[Marxism] Barry Sheppard's Volume 2 on SWP is out

Thomas Bias tgbias at ptd.net
Thu Mar 22 08:11:04 MDT 2012


David's account is basically correct, but the whole discussion misses the
point, which is that the SWP in 1974 had earned a level of respect and
influence that the president of the Boston NAACP approached the party
DIRECTLY to help with the fight against racism and in defense of school
desegregation in Boston. My point was not whether everything that the party
did was right at that time, but to contrast the party's influence and
respect in 1974 with the lack thereof today. The SWP today is irrelevant. I
stand by that assertion.

Here's how I remember the history : after the severe beating of Poleet (I
don't remember his first name), a white man who was not involved in any
racist activity in Boston, the NAACP determined that it was necessary to
pull back from street action in the spring of 1975. The SWP met with the
NAACP (I don't remember if other groups were represented as well, as I was
in New York and not Boston), and proposed several alternatives to such a
severe retreat. The NAACP was firm. About a week or two later (the time
frame is fuzzy in my memory of 37 years ago), the NAACP along with leading
politicians and public figures, including the Mayor of Boston, Senator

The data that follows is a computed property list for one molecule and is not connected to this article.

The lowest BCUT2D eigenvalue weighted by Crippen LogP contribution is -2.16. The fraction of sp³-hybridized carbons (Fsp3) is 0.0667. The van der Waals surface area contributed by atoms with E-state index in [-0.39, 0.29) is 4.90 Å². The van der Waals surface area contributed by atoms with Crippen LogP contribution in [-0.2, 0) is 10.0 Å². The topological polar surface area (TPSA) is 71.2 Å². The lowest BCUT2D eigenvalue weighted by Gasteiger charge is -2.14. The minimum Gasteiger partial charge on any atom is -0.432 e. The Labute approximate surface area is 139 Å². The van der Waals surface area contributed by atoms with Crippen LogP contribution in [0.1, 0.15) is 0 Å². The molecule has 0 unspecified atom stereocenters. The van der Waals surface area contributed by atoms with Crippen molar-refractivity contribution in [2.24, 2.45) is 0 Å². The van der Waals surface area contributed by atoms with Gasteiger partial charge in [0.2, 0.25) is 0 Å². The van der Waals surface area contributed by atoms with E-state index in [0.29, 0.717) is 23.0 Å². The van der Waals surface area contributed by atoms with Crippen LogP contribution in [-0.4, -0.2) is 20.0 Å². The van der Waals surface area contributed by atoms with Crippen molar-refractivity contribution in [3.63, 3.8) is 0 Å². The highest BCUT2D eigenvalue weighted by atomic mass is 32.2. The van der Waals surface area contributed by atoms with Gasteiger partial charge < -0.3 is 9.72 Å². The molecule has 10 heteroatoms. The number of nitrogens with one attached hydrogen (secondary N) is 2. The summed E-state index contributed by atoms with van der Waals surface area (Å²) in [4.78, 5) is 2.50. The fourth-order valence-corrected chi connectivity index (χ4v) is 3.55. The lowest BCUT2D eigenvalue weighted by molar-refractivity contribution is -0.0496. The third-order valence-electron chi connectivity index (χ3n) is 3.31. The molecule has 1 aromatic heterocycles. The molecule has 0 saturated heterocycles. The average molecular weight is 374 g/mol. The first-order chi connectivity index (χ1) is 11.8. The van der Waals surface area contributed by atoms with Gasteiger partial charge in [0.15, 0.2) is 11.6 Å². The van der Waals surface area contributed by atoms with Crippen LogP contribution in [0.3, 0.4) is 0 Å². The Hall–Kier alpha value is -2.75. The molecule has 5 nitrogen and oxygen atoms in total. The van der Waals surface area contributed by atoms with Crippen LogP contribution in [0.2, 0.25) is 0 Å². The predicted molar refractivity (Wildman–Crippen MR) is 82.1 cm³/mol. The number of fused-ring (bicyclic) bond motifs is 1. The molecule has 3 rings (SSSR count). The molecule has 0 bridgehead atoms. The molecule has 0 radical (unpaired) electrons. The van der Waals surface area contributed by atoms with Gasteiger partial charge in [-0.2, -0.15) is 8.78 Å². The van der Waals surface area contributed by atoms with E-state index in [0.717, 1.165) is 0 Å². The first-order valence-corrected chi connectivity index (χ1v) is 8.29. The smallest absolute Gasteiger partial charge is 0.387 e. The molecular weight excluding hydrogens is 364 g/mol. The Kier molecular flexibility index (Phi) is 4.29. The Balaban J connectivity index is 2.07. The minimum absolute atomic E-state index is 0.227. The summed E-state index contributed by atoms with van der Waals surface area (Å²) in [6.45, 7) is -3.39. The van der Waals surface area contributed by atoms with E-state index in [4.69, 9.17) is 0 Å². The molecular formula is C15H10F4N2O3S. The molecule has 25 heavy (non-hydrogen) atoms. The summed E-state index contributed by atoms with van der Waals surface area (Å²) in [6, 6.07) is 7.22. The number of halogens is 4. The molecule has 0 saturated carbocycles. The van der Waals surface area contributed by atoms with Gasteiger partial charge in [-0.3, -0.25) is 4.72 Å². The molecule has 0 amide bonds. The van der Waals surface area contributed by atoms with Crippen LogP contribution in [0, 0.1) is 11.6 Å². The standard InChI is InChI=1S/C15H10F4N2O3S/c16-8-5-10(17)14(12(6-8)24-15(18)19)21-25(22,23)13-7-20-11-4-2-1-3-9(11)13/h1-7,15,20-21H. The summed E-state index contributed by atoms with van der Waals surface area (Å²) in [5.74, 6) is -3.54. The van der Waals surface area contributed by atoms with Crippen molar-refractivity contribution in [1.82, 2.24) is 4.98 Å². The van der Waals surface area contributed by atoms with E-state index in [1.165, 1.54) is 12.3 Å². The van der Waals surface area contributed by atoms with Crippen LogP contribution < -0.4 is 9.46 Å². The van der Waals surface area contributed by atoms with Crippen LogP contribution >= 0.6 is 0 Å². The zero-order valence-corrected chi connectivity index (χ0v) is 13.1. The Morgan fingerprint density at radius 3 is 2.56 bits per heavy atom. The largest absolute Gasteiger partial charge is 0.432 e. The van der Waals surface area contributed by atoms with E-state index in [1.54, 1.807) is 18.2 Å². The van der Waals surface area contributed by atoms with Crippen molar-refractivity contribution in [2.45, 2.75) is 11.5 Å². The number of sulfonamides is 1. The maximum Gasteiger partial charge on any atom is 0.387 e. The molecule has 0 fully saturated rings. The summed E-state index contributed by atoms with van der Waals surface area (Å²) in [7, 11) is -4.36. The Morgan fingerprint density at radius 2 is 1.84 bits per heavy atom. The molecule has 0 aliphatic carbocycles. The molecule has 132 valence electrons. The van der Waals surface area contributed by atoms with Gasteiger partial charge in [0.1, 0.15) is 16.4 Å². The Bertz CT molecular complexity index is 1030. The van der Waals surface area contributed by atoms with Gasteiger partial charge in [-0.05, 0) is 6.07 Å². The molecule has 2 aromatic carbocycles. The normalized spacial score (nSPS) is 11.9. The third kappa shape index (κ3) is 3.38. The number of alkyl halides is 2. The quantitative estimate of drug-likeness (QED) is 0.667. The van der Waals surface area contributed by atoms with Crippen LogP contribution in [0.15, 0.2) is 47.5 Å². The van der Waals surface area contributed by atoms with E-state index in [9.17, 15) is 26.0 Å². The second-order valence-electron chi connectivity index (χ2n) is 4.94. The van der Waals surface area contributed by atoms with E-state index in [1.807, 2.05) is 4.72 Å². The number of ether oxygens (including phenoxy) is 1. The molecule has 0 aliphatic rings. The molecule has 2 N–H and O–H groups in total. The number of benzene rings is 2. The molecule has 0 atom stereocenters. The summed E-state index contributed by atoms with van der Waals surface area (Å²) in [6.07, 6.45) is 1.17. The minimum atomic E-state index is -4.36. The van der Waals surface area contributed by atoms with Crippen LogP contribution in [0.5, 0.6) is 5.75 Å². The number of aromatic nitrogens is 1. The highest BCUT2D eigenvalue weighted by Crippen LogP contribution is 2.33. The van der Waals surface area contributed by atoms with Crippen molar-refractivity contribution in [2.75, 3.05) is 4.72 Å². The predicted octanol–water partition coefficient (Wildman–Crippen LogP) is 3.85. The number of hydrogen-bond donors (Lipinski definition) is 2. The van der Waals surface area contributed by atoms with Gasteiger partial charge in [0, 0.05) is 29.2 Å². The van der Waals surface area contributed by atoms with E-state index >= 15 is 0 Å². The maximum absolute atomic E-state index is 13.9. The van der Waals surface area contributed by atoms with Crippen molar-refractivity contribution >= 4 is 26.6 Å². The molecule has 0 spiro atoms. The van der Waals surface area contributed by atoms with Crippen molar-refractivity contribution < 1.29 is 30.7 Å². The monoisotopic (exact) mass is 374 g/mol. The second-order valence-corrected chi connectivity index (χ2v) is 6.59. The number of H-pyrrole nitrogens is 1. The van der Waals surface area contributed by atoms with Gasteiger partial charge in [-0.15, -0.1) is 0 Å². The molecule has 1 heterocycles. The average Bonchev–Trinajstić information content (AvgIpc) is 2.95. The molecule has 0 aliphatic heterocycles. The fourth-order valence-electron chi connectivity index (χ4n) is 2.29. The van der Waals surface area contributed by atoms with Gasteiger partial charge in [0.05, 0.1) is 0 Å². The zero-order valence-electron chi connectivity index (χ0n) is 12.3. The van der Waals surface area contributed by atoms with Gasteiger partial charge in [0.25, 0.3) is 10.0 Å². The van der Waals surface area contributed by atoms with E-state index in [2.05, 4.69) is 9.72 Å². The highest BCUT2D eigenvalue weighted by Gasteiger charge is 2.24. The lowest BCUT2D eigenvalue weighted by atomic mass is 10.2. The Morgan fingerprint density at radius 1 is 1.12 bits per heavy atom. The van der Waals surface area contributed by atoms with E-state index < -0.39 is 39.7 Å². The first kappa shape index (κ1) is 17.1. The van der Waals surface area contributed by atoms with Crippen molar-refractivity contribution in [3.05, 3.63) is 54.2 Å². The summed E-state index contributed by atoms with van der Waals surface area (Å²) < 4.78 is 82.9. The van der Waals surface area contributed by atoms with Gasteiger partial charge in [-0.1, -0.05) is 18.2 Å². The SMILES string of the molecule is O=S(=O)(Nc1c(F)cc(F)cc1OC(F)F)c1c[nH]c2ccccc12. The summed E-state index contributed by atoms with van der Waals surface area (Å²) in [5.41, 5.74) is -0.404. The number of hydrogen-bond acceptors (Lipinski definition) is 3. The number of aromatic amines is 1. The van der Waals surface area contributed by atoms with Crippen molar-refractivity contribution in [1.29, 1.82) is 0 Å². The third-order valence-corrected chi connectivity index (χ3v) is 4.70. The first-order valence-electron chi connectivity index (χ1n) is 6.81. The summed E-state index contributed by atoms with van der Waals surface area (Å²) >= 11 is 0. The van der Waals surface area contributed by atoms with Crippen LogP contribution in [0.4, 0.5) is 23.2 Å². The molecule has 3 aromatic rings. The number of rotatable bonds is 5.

Kennedy, the Catholic Archbishop, and others, staged a "unity march" for an
end to violence and "why can't we all just get along?" The SWP did not
support nor participate in that event. In reports to the branches by the
national fraction involved in the antiracist struggle, there was no attempt
to sugarcoat or spin what had happened. I remember the comrade who reported
to the Upper West Side branch for the national fraction saying clearly and
openly "this was a defeat for the antiracist struggle; it was a defeat for
the Black community; it was a defeat for the Socialist Workers Party." She
did not point the finger of blame at anyone, except maybe whoever it was
that beat up Mr. Poleet, and we'll never know who ultimately was responsible
for that. My opinion is that the SWP did the best it could  in a complicated
and difficult situation, and I think the facts bear out that ultimately the
SWP, even though it was far stronger and more influential than it has
become, was not nearly so strong and influential that it could have altered
the course of events in any significant way.

~Tom



-----Original Message-----
From: marxism-bounces+tgbias=ptd.net at greenhouse.economics.utah.edu
[mailto:marxism-bounces+tgbias=ptd.net at greenhouse.economics.utah.edu] On
Behalf Of David Rowlands
Sent: Thursday, March 22, 2012 9:36 AM
To: tgbias at ptd.net
Subject: Re: [Marxism] Barry Sheppard's Volume 2 on SWP is out

Actually, Tom, I think the record will show that the SWP argued inside the
coalition against calling off the march but deferred to the NAACP, which was
under enormous pressure from the Democratic Party, who promised to clamp
down on the racist street gangs, to do so.  However, when it became clear
that this was going to happen, the party did not oppose the NAACP in a
public manner, given the relationship of forces.  Perhaps Comrade Bias
remembers more of the details concerning this one episode of the Battle of
Boston.







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